• Situational Awareness & Info Sharing (briefings, coordination calls, status boards, situation reports, documentation, shift transition, mapping)
  • Public Info (media, news bulletins, website, social media)
  • Planning (Incident objectives, action plan, advanced planning)
  • Alerts & Orders (process, planning, declarations, evacuations, resources, supporting agencies, mapping, notifications, re-entry)
  • Resource Management (Requests, approval process, deployment, tracking, payment, donation mgmt.)

Dealing with the Output

The facilitator must ensure that the material gathered from the debrief are transcribed into formal notes as soon as possible. The comments can then be grouped into the main topics that were raised. Recommendations from each main topic should be repeated in a final list in the conclusion. This forms the debrief session report.

The debrief session report is then handed over to the after action review project manager who is  responsible for gathering  and analyzing all the debrief session reports, task summary reports, exit surveys and interviews as well as event documentation in order to determine the actions and activities required for post-event organizational learning.

The project manager will distribute the debrief session report as appropriate after executive approval has been received. Distribution may include additional stakeholders, or in the case of a multi-agency debrief, external organizations. In all cases, the project manager must:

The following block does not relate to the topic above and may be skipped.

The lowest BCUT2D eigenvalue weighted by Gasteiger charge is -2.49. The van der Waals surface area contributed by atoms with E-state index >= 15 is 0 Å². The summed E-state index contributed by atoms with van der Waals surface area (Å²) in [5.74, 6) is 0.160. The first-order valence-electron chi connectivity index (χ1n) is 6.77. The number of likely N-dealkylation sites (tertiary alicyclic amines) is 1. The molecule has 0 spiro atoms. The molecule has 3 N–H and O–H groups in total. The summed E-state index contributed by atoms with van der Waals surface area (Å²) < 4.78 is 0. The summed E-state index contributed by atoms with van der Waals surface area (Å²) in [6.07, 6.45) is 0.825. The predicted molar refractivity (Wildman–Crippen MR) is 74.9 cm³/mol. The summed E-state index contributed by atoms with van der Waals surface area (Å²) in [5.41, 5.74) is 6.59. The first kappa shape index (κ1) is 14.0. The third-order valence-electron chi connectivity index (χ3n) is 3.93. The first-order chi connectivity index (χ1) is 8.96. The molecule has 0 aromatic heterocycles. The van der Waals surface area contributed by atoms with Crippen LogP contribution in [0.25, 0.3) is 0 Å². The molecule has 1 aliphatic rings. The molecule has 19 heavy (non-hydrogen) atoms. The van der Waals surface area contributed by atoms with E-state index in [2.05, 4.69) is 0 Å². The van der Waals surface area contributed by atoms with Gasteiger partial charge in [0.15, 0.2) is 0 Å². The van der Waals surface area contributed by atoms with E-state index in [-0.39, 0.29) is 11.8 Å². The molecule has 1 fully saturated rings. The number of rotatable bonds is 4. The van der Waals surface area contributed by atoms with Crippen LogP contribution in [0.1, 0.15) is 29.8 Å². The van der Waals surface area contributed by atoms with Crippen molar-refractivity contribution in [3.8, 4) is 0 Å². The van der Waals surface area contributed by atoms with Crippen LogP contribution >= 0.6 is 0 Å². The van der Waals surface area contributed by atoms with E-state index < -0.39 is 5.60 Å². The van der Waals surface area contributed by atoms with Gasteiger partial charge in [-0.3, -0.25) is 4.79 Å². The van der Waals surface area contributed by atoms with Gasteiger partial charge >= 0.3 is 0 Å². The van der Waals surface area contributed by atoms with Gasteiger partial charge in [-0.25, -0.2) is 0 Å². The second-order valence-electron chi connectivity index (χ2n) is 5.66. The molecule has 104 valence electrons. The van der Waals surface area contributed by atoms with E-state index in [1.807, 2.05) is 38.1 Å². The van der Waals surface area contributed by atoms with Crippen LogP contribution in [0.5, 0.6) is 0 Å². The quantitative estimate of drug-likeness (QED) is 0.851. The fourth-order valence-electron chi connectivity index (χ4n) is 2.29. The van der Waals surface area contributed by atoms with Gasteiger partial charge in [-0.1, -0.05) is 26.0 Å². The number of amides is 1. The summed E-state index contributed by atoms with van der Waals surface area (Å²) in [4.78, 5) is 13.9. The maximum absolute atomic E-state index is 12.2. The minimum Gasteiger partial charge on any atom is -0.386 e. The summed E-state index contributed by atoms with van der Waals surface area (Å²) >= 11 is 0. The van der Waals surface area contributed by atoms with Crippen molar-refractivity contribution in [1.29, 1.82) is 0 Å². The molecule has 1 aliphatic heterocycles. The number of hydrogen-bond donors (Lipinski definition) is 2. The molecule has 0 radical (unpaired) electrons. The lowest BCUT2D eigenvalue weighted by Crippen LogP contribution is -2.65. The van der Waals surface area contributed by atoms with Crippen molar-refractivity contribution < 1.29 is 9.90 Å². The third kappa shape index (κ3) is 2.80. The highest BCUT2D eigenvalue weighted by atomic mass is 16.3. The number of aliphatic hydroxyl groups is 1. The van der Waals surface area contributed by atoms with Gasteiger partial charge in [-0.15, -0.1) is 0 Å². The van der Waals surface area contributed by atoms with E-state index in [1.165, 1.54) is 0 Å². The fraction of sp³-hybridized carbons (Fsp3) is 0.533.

• Keep an accurate distribution list
  • Maintain a file over any comments received
  • Ensure distribution of the debrief session report to all participants
  • Ensure all recipients of the debrief session report have clear instructions regarding further dissemination

Debrief Process Deliverables

The following suggested templates can be used to help document the after action review process:

A task summary report can be used to capture the analysis of event documentation including exit surveys, exit interviews, and hotwash transcripts.

For larger or more formal debriefs, the individual task summary reports will be incorporated in the after action review report. Copies of each task summary report must be made available to the debrief project manager and to any contractor retained to complete the debrief process. The Debrief Session Report will be used to capture the discussion and key findings from the facilitated debrief. It will be rolled up into the After Action Review Report and will form the basis for the Improvement Plan.

The Improvement Plan represents the actions the agency commits to completing in order to either perpetuate a positive finding or address an area for improvement. Most often, the Improvement Plan is created by internal staff once the After Action Report has been approved; however, in smaller events, the Improvement Plan may be attached to and released at the same time as the After Action Review Report.

The After Action Review and Improvement Plan Tracking sheet can be used to log all of the debrief comments, recommendations and target completion dates on one sheet.